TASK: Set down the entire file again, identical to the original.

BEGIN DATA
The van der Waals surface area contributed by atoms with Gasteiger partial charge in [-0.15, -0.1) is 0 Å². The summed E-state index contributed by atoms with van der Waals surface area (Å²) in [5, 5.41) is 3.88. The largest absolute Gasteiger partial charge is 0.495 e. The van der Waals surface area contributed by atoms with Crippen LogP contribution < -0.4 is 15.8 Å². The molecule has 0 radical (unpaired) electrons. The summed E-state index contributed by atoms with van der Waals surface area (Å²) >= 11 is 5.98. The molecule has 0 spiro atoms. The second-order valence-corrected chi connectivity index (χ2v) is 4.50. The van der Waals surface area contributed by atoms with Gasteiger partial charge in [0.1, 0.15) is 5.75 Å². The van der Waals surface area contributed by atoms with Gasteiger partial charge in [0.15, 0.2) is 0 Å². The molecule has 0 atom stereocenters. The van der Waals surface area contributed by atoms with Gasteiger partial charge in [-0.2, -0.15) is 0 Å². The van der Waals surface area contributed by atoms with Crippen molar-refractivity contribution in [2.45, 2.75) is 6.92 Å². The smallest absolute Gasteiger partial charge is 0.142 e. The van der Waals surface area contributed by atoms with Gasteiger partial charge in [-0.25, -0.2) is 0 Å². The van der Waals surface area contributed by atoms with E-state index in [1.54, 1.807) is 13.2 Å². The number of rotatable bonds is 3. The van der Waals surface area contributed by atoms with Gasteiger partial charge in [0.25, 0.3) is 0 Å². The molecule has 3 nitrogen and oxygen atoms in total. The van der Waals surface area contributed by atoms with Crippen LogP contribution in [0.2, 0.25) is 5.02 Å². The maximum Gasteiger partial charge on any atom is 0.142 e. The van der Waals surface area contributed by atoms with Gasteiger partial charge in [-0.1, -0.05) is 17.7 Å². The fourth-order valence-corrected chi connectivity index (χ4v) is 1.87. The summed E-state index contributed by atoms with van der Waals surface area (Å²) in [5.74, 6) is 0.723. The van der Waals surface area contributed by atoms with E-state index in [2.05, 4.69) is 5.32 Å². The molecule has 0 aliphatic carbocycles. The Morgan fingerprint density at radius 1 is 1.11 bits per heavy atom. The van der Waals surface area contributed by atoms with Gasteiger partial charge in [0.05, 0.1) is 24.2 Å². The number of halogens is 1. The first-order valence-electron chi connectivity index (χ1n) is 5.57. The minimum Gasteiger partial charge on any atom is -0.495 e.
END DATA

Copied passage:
The van der Waals surface area contributed by atoms with Gasteiger partial charge in [-0.15, -0.1) is 0 Å². The summed E-state index contributed by atoms with van der Waals surface area (Å²) in [5, 5.41) is 3.88. The largest absolute Gasteiger partial charge is 0.495 e. The van der Waals surface area contributed by atoms with Crippen LogP contribution < -0.4 is 15.8 Å². The molecule has 0 radical (unpaired) electrons. The summed E-state index contributed by atoms with van der Waals surface area (Å²) >= 11 is 5.98. The molecule has 0 spiro atoms. The second-order valence-corrected chi connectivity index (χ2v) is 4.50. The van der Waals surface area contributed by atoms with Gasteiger partial charge in [0.1, 0.15) is 5.75 Å². The van der Waals surface area contributed by atoms with Gasteiger partial charge in [0.15, 0.2) is 0 Å². The molecule has 0 atom stereocenters. The van der Waals surface area contributed by atoms with Gasteiger partial charge in [-0.2, -0.15) is 0 Å². The van der Waals surface area contributed by atoms with Crippen molar-refractivity contribution in [2.45, 2.75) is 6.92 Å². The smallest absolute Gasteiger partial charge is 0.142 e. The van der Waals surface area contributed by atoms with Gasteiger partial charge in [-0.25, -0.2) is 0 Å². The van der Waals surface area contributed by atoms with E-state index in [1.54, 1.807) is 13.2 Å². The number of rotatable bonds is 3. The van der Waals surface area contributed by atoms with Gasteiger partial charge in [0.25, 0.3) is 0 Å². The molecule has 3 nitrogen and oxygen atoms in total. The van der Waals surface area contributed by atoms with Crippen LogP contribution in [0.2, 0.25) is 5.02 Å². The maximum Gasteiger partial charge on any atom is 0.142 e. The van der Waals surface area contributed by atoms with Gasteiger partial charge in [-0.1, -0.05) is 17.7 Å². The fourth-order valence-corrected chi connectivity index (χ4v) is 1.87. The summed E-state index contributed by atoms with van der Waals surface area (Å²) in [5.74, 6) is 0.723. The van der Waals surface area contributed by atoms with E-state index in [2.05, 4.69) is 5.32 Å². The molecule has 0 aliphatic carbocycles. The Morgan fingerprint density at radius 1 is 1.11 bits per heavy atom. The van der Waals surface area contributed by atoms with Gasteiger partial charge in [0.05, 0.1) is 24.2 Å². The number of halogens is 1. The first-order valence-electron chi connectivity index (χ1n) is 5.57. The minimum Gasteiger partial charge on any atom is -0.495 e.